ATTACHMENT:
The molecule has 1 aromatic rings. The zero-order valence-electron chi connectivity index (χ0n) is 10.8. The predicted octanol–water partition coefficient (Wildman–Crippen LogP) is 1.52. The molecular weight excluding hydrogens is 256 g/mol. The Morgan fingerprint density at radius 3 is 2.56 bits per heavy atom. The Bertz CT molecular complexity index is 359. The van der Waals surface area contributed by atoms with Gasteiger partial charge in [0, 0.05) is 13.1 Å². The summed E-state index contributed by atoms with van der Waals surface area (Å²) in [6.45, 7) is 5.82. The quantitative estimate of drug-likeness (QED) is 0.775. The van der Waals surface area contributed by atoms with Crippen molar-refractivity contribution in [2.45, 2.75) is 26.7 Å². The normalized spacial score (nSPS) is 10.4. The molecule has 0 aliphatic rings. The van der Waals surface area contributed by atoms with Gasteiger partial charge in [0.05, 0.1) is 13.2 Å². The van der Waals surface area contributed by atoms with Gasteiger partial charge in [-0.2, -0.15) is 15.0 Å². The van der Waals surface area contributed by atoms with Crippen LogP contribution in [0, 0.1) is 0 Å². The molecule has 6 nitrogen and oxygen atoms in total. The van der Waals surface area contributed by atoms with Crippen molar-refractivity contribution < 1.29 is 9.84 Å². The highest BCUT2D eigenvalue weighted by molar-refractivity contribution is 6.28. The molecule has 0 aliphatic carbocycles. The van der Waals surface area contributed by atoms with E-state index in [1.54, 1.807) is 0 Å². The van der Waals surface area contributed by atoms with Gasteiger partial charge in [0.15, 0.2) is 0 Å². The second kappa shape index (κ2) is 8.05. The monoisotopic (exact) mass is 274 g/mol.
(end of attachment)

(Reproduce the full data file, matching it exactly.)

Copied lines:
The molecule has 1 aromatic rings. The zero-order valence-electron chi connectivity index (χ0n) is 10.8. The predicted octanol–water partition coefficient (Wildman–Crippen LogP) is 1.52. The molecular weight excluding hydrogens is 256 g/mol. The Morgan fingerprint density at radius 3 is 2.56 bits per heavy atom. The Bertz CT molecular complexity index is 359. The van der Waals surface area contributed by atoms with Gasteiger partial charge in [0, 0.05) is 13.1 Å². The summed E-state index contributed by atoms with van der Waals surface area (Å²) in [6.45, 7) is 5.82. The quantitative estimate of drug-likeness (QED) is 0.775. The van der Waals surface area contributed by atoms with Crippen molar-refractivity contribution in [2.45, 2.75) is 26.7 Å². The normalized spacial score (nSPS) is 10.4. The molecule has 0 aliphatic rings. The van der Waals surface area contributed by atoms with Gasteiger partial charge in [0.05, 0.1) is 13.2 Å². The van der Waals surface area contributed by atoms with Gasteiger partial charge in [-0.2, -0.15) is 15.0 Å². The van der Waals surface area contributed by atoms with Crippen LogP contribution in [0, 0.1) is 0 Å². The molecule has 6 nitrogen and oxygen atoms in total. The van der Waals surface area contributed by atoms with Crippen molar-refractivity contribution < 1.29 is 9.84 Å². The highest BCUT2D eigenvalue weighted by molar-refractivity contribution is 6.28. The molecule has 0 aliphatic carbocycles. The van der Waals surface area contributed by atoms with E-state index in [1.54, 1.807) is 0 Å². The van der Waals surface area contributed by atoms with Gasteiger partial charge in [0.15, 0.2) is 0 Å². The second kappa shape index (κ2) is 8.05. The monoisotopic (exact) mass is 274 g/mol.